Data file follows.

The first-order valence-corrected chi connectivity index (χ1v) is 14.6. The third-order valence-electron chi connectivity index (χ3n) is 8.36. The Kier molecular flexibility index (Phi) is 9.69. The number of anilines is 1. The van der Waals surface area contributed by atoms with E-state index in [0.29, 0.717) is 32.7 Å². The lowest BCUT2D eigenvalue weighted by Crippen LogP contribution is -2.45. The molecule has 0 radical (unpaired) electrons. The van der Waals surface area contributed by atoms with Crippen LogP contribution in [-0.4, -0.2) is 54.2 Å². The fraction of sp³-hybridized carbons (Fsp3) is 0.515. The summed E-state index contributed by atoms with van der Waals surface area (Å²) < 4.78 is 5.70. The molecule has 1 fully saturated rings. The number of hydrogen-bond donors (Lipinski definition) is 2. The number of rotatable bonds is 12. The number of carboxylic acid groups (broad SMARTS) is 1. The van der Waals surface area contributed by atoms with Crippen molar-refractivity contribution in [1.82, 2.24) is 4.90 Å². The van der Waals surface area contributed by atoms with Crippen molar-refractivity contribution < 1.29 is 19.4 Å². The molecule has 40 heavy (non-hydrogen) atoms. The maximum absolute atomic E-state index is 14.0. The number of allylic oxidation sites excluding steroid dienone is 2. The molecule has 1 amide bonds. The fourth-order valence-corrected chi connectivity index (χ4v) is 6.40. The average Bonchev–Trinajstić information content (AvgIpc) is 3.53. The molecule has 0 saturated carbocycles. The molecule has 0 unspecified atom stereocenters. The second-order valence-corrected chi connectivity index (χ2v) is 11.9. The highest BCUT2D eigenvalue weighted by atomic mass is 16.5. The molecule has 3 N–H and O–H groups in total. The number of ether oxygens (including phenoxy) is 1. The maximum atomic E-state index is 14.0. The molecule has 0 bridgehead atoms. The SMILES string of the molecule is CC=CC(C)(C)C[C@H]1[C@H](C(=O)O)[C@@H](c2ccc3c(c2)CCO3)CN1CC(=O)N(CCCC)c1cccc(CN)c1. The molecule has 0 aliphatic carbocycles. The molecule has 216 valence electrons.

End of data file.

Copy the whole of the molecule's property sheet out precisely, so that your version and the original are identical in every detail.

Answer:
The first-order valence-corrected chi connectivity index (χ1v) is 14.6. The third-order valence-electron chi connectivity index (χ3n) is 8.36. The Kier molecular flexibility index (Phi) is 9.69. The number of anilines is 1. The van der Waals surface area contributed by atoms with E-state index in [0.29, 0.717) is 32.7 Å². The lowest BCUT2D eigenvalue weighted by Crippen LogP contribution is -2.45. The molecule has 0 radical (unpaired) electrons. The van der Waals surface area contributed by atoms with Crippen LogP contribution in [-0.4, -0.2) is 54.2 Å². The fraction of sp³-hybridized carbons (Fsp3) is 0.515. The summed E-state index contributed by atoms with van der Waals surface area (Å²) < 4.78 is 5.70. The molecule has 1 fully saturated rings. The number of hydrogen-bond donors (Lipinski definition) is 2. The number of rotatable bonds is 12. The number of carboxylic acid groups (broad SMARTS) is 1. The van der Waals surface area contributed by atoms with Crippen molar-refractivity contribution in [1.82, 2.24) is 4.90 Å². The van der Waals surface area contributed by atoms with Crippen molar-refractivity contribution < 1.29 is 19.4 Å². The molecule has 40 heavy (non-hydrogen) atoms. The maximum absolute atomic E-state index is 14.0. The number of allylic oxidation sites excluding steroid dienone is 2. The molecule has 1 amide bonds. The fourth-order valence-corrected chi connectivity index (χ4v) is 6.40. The average Bonchev–Trinajstić information content (AvgIpc) is 3.53. The molecule has 0 saturated carbocycles. The molecule has 0 unspecified atom stereocenters. The second-order valence-corrected chi connectivity index (χ2v) is 11.9. The highest BCUT2D eigenvalue weighted by atomic mass is 16.5. The molecule has 3 N–H and O–H groups in total. The number of ether oxygens (including phenoxy) is 1. The maximum atomic E-state index is 14.0. The molecule has 0 bridgehead atoms. The SMILES string of the molecule is CC=CC(C)(C)C[C@H]1[C@H](C(=O)O)[C@@H](c2ccc3c(c2)CCO3)CN1CC(=O)N(CCCC)c1cccc(CN)c1. The molecule has 0 aliphatic carbocycles. The molecule has 216 valence electrons.